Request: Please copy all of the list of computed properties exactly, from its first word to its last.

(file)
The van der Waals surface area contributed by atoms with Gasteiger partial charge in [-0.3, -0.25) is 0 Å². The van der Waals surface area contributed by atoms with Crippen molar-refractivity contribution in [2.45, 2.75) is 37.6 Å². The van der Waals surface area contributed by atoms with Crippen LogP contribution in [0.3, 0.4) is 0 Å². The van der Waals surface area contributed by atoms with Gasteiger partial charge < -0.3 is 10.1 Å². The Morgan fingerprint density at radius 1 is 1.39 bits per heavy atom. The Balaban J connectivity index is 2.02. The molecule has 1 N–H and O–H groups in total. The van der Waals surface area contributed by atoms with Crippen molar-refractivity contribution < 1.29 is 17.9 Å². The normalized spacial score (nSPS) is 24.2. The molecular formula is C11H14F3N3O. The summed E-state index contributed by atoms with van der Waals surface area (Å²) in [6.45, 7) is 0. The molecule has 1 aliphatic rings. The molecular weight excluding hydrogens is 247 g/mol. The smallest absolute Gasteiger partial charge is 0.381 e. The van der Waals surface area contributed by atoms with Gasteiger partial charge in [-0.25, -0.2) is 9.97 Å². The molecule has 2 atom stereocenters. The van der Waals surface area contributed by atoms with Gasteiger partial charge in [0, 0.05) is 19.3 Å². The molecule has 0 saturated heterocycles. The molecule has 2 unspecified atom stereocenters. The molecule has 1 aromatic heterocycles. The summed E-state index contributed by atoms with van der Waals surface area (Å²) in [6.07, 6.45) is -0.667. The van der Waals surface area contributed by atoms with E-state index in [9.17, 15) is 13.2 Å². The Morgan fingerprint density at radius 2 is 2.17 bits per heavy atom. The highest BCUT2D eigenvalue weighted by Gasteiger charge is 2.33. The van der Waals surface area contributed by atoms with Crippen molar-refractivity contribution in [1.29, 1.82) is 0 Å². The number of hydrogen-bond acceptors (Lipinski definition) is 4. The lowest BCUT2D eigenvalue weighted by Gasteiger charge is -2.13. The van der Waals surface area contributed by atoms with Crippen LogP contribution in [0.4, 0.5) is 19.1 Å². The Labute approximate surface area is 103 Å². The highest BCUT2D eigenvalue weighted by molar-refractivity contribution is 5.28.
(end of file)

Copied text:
The van der Waals surface area contributed by atoms with Gasteiger partial charge in [-0.3, -0.25) is 0 Å². The van der Waals surface area contributed by atoms with Crippen molar-refractivity contribution in [2.45, 2.75) is 37.6 Å². The van der Waals surface area contributed by atoms with Crippen LogP contribution in [0.3, 0.4) is 0 Å². The van der Waals surface area contributed by atoms with Gasteiger partial charge < -0.3 is 10.1 Å². The Morgan fingerprint density at radius 1 is 1.39 bits per heavy atom. The Balaban J connectivity index is 2.02. The molecule has 1 N–H and O–H groups in total. The van der Waals surface area contributed by atoms with Crippen molar-refractivity contribution < 1.29 is 17.9 Å². The normalized spacial score (nSPS) is 24.2. The molecular formula is C11H14F3N3O. The summed E-state index contributed by atoms with van der Waals surface area (Å²) in [6.45, 7) is 0. The molecule has 1 aliphatic rings. The molecular weight excluding hydrogens is 247 g/mol. The smallest absolute Gasteiger partial charge is 0.381 e. The van der Waals surface area contributed by atoms with Gasteiger partial charge in [-0.25, -0.2) is 9.97 Å². The molecule has 2 atom stereocenters. The van der Waals surface area contributed by atoms with Gasteiger partial charge in [0, 0.05) is 19.3 Å². The molecule has 0 saturated heterocycles. The molecule has 2 unspecified atom stereocenters. The molecule has 1 aromatic heterocycles. The summed E-state index contributed by atoms with van der Waals surface area (Å²) in [6.07, 6.45) is -0.667. The van der Waals surface area contributed by atoms with E-state index in [9.17, 15) is 13.2 Å². The Morgan fingerprint density at radius 2 is 2.17 bits per heavy atom. The highest BCUT2D eigenvalue weighted by Gasteiger charge is 2.33. The van der Waals surface area contributed by atoms with Crippen molar-refractivity contribution in [1.29, 1.82) is 0 Å². The number of hydrogen-bond acceptors (Lipinski definition) is 4. The lowest BCUT2D eigenvalue weighted by Gasteiger charge is -2.13. The van der Waals surface area contributed by atoms with Crippen LogP contribution in [0.4, 0.5) is 19.1 Å². The Labute approximate surface area is 103 Å². The highest BCUT2D eigenvalue weighted by molar-refractivity contribution is 5.28.